Turkish companies often sack workers or relocate them to prevent the establishment of labour unions, while the government helps break up strikes with police, pepper spray and prosecutions.
With inflation surging to a record high of more than 60 percent this year, many Turkish workers, from industry to services and retail, are seeking financial compensation from their employers for fast eroding living standards.
Workers are struggling to make ends meet and are then fired or disciplined if they take industrial action to secure higher pay, Jennifer Hattam, an American who lives in Istanbul and runs the Turkish Life website, said in an article for the Thomson Reuters Foundation on Tuesday.
Among those fired was Zahide Söğüt, who worked at a car parts factory in Istanbul. When Söğüt began a strike with colleagues and tried to unionise earlier this year, she and 150 of her colleagues were sacked and police sought to break up the ensuing protests. She and her colleagues are still gathering outside the factory gates of Farplas Automotive to demonstrate.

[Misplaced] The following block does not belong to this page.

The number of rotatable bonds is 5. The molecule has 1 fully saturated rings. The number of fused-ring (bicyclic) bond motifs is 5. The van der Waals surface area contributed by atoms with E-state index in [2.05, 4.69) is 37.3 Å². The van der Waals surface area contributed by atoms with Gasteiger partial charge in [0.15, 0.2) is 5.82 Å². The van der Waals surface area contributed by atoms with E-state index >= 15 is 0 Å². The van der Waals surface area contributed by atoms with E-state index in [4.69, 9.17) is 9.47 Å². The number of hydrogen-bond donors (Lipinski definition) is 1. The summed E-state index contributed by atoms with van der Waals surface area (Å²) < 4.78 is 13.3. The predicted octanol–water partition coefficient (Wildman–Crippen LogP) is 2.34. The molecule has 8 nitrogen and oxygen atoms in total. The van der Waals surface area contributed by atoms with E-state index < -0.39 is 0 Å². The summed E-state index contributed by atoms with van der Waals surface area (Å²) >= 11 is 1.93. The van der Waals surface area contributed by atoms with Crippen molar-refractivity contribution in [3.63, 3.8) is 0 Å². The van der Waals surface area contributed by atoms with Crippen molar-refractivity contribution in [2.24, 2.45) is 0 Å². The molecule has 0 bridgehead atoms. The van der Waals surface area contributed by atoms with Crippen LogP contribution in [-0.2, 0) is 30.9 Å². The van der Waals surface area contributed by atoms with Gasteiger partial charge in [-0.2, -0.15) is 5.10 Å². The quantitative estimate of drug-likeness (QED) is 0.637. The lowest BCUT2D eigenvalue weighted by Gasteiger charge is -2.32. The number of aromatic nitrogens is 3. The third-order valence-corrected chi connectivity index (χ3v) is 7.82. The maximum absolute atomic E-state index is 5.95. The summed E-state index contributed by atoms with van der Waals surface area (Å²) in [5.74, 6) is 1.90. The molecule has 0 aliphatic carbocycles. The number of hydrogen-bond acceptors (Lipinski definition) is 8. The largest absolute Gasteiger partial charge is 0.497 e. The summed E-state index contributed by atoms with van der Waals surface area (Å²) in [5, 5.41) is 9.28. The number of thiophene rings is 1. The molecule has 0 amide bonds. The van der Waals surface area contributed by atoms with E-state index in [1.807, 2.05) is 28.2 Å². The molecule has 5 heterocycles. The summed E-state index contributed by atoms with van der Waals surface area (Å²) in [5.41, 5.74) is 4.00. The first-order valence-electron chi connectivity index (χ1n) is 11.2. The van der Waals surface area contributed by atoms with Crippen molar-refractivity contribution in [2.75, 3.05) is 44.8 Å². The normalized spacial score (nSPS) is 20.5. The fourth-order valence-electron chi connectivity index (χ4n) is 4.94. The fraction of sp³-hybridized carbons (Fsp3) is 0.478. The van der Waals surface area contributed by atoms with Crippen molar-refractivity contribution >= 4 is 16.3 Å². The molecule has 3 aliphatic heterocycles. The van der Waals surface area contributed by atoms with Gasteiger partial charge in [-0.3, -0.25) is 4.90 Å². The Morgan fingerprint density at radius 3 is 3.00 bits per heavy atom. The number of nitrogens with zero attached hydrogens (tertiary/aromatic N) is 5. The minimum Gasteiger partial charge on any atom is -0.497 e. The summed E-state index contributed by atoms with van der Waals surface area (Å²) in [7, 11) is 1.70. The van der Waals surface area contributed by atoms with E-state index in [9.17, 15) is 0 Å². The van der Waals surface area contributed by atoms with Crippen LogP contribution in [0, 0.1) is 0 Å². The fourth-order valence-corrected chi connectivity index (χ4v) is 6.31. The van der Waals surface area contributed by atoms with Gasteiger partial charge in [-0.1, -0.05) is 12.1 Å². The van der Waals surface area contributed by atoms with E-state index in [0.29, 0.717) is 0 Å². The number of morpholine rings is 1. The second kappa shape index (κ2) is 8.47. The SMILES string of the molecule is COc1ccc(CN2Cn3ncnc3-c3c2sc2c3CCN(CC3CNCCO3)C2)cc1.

A full version of her article follows below:
For five years, Zahide Söğüt asked her bosses at a car parts factory on the industrial fringes of Istanbul for a pay rise. With inflation soaring, they finally agreed, but for Söğüt it was too little, too late.
Earlier this year, she and dozens of her colleagues launched a strike and protests outside the plant as annual inflation topping 60 percent triggers a slew of demands for higher wages and labour rights among low-paid Turkish workers.
“We’ve learned during this resistance that no one will give us our rights, we have to fight for them,” Söğüt, 30, told the Thomson Reuters Foundation during a protest at Farplas Automotive, her former workplace.
Söğüt and about 150 of her colleagues who had tried to unionise workers at the factory were fired and police were brought in to break up the ensuing protests. The fired workers have been demonstrating outside the factory ever since.
Farplas Automotive did not respond to a request for comment, but the chief executive of its parent company Fark Holding told local media the firm had not interfered in union organising, and denied the protests were linked to wages or labour rights.